By Alison Smith
BBC News education reporter
Pressure on school places is increasing
A London mother faces prison or a large fine if a court finds her guilty of so-called "address fraud" - lying about her address in order to get her child into a good school in a different catchment area.
She is thought to be the first parent to be prosecuted in this way.
But what are the rules regarding school applications, and why is giving a false address a criminal offence?
Mrinal Patel applied to the popular and highly-rated Pinner Park First School, in north-west London, for her child.
Harrow Council says she falsely gave the address of the child's grandmother, which was inside the school's catchment area, whereas her own home was not.
She will appear in court later this month accused of fraud by false representation - which essentially means misrepresenting the true nature of affairs.
'On the increase'
It might come as a surprise to some parents to find out that they could in theory face jail for lying about their address on an application form for a school place.
If they do so, they are contravening section two of the Fraud Act 2006.
Fraud is commonly thought to be deception in order to gain a financial advantage.
But it can be committed where other types of advantage stand to be gained dishonestly - in this case an "undeserved" place at a good school.
The Act says a person is in breach who "dishonestly makes a false representation, and intends, by doing so, to make a gain for himself or another, or to cause loss to another or to expose another to a risk of loss".
The maximum penalty for false representation is one year in jail or a £5,000 fine.
In practice it is unlikely Ms Patel will be jailed.
Local councils in England say bogus applications which give false addresses are on the increase.
The Local Government Association (LGA) said numbers of false applications detected by councils in the school year 2007-08 were three times higher than the year before.
It surveyed 31 local councils, and 24 reported increases in so-called "address fraud".
Richmond Council noted the largest increase in the practice, which it said was testament to its good schools.
The LGA said the increase was a "worrying trend".
Parents are required to provide proof of address when applying for a school place - such as a utility or council tax bill, and councils will often check addresses against HM Revenue and Customs records.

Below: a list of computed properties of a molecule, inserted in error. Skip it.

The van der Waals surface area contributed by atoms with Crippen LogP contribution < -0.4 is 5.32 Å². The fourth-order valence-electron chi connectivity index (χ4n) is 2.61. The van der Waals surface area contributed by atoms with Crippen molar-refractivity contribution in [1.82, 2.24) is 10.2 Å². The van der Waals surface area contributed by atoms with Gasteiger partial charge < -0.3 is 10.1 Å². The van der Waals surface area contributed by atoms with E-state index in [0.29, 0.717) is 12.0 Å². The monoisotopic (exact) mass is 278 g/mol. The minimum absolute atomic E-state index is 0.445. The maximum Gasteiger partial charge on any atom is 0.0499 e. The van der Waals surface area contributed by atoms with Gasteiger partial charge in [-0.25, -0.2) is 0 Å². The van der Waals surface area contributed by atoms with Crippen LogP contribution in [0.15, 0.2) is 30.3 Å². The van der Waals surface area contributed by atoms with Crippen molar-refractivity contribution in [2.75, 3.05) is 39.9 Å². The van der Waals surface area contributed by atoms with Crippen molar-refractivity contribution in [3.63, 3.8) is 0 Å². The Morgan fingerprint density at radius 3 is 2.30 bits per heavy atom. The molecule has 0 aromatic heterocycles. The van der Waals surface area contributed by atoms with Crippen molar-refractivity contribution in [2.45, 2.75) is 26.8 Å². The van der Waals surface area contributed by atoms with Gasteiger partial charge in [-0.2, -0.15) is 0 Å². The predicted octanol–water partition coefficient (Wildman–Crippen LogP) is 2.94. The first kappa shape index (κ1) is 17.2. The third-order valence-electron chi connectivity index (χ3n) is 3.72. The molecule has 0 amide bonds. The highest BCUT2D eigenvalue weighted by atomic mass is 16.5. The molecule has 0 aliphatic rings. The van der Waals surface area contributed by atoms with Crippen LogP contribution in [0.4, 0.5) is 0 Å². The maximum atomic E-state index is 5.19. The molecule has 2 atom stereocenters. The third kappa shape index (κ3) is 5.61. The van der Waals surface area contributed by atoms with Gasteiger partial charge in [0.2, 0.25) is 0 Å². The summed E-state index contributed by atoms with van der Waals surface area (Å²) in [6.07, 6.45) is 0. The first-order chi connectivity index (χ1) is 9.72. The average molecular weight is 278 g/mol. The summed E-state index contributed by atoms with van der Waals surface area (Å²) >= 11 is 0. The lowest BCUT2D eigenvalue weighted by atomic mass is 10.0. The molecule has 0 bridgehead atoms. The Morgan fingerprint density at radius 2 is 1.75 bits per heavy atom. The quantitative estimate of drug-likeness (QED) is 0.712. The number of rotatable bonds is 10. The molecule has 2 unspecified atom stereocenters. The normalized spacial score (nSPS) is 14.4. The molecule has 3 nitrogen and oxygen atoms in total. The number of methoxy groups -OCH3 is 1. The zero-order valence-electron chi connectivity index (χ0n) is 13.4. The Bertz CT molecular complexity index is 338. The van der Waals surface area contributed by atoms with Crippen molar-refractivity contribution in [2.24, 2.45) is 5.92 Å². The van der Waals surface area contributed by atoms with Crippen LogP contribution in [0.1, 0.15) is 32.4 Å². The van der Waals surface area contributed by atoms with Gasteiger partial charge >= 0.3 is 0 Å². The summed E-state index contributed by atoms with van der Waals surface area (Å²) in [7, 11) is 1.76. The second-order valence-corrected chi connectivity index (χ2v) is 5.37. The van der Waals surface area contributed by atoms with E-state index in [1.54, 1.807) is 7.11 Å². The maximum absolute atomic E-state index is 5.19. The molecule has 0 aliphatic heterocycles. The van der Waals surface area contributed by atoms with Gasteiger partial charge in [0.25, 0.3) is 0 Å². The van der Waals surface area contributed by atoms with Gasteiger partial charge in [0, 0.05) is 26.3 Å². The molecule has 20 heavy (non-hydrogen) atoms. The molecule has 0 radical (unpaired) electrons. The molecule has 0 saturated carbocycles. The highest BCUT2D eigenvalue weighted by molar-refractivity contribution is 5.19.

Where a council suspects parents of providing a false address, it usually withdraws the offer of a place without exercising the right to prosecute.
Harrow Council said it was choosing to prosecute Ms Patel because she "had failed to engage with them" to explain the apparent discrepancy of addresses, an official said.
Councillor Anjana Patel, Harrow's head of schools and children's services, said the council's first duty was to "ensure the system was fair and seen to be so".
"This kind of prosecution is something we bring with great reluctance," she said.
Ms Patel has said she was living with her mother at the time of the application because she was separated from her husband, but later she moved back to the family home.
She says she did not know this would have a bearing on the application.
There appears to be a greater squeeze on primary school places in London this year - a shortfall of 2,250 places in the capital this year is expected to rise to 5,000 next year, London councils say.
The LGA said it had heard anecdotally of similar problems in other parts of England.
It said it expected the problem of address fraud to increase. A spokeswoman said: "Parents are increasingly willing to fight hard to look after the interests of their child.
"With financial pressures and the increasing pressure on school places, we can expect more to be willing to try to bend the rules."